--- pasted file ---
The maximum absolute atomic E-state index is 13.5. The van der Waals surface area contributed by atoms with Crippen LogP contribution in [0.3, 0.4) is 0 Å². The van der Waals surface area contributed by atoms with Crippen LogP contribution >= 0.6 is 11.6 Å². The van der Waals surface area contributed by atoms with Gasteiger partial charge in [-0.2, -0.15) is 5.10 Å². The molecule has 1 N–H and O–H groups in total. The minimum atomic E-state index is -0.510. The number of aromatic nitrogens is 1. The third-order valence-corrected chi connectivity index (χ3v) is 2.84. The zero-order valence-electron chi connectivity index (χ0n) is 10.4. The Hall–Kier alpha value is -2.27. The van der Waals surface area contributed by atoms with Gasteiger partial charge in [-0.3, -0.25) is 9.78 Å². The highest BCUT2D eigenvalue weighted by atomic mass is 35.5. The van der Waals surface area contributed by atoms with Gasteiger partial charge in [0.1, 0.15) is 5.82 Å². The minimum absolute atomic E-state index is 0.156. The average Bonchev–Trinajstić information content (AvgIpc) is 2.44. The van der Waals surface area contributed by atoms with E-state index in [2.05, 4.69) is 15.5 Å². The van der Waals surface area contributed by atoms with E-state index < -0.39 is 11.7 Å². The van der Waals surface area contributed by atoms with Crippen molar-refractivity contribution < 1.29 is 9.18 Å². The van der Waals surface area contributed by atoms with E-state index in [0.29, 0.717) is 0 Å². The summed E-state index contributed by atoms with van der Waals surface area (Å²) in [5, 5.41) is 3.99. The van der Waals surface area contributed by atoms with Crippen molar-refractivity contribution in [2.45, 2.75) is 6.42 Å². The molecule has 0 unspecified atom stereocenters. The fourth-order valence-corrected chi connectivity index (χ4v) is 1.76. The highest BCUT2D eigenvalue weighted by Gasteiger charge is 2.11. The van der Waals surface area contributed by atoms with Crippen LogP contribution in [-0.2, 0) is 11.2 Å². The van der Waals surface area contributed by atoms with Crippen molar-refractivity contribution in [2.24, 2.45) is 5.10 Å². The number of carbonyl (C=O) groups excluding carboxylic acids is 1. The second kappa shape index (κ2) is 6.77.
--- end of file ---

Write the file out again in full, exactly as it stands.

The maximum absolute atomic E-state index is 13.5. The van der Waals surface area contributed by atoms with Crippen LogP contribution in [0.3, 0.4) is 0 Å². The van der Waals surface area contributed by atoms with Crippen LogP contribution >= 0.6 is 11.6 Å². The van der Waals surface area contributed by atoms with Gasteiger partial charge in [-0.2, -0.15) is 5.10 Å². The molecule has 1 N–H and O–H groups in total. The minimum atomic E-state index is -0.510. The number of aromatic nitrogens is 1. The third-order valence-corrected chi connectivity index (χ3v) is 2.84. The zero-order valence-electron chi connectivity index (χ0n) is 10.4. The Hall–Kier alpha value is -2.27. The van der Waals surface area contributed by atoms with Gasteiger partial charge in [-0.3, -0.25) is 9.78 Å². The highest BCUT2D eigenvalue weighted by atomic mass is 35.5. The van der Waals surface area contributed by atoms with Gasteiger partial charge in [0.1, 0.15) is 5.82 Å². The minimum absolute atomic E-state index is 0.156. The average Bonchev–Trinajstić information content (AvgIpc) is 2.44. The van der Waals surface area contributed by atoms with E-state index in [2.05, 4.69) is 15.5 Å². The van der Waals surface area contributed by atoms with E-state index < -0.39 is 11.7 Å². The van der Waals surface area contributed by atoms with Crippen molar-refractivity contribution < 1.29 is 9.18 Å². The van der Waals surface area contributed by atoms with E-state index in [0.29, 0.717) is 0 Å². The summed E-state index contributed by atoms with van der Waals surface area (Å²) in [5, 5.41) is 3.99. The van der Waals surface area contributed by atoms with Crippen molar-refractivity contribution in [2.45, 2.75) is 6.42 Å². The molecule has 0 unspecified atom stereocenters. The fourth-order valence-corrected chi connectivity index (χ4v) is 1.76. The highest BCUT2D eigenvalue weighted by Gasteiger charge is 2.11. The van der Waals surface area contributed by atoms with Crippen LogP contribution in [-0.2, 0) is 11.2 Å². The van der Waals surface area contributed by atoms with Crippen molar-refractivity contribution in [2.24, 2.45) is 5.10 Å². The number of carbonyl (C=O) groups excluding carboxylic acids is 1. The second kappa shape index (κ2) is 6.77.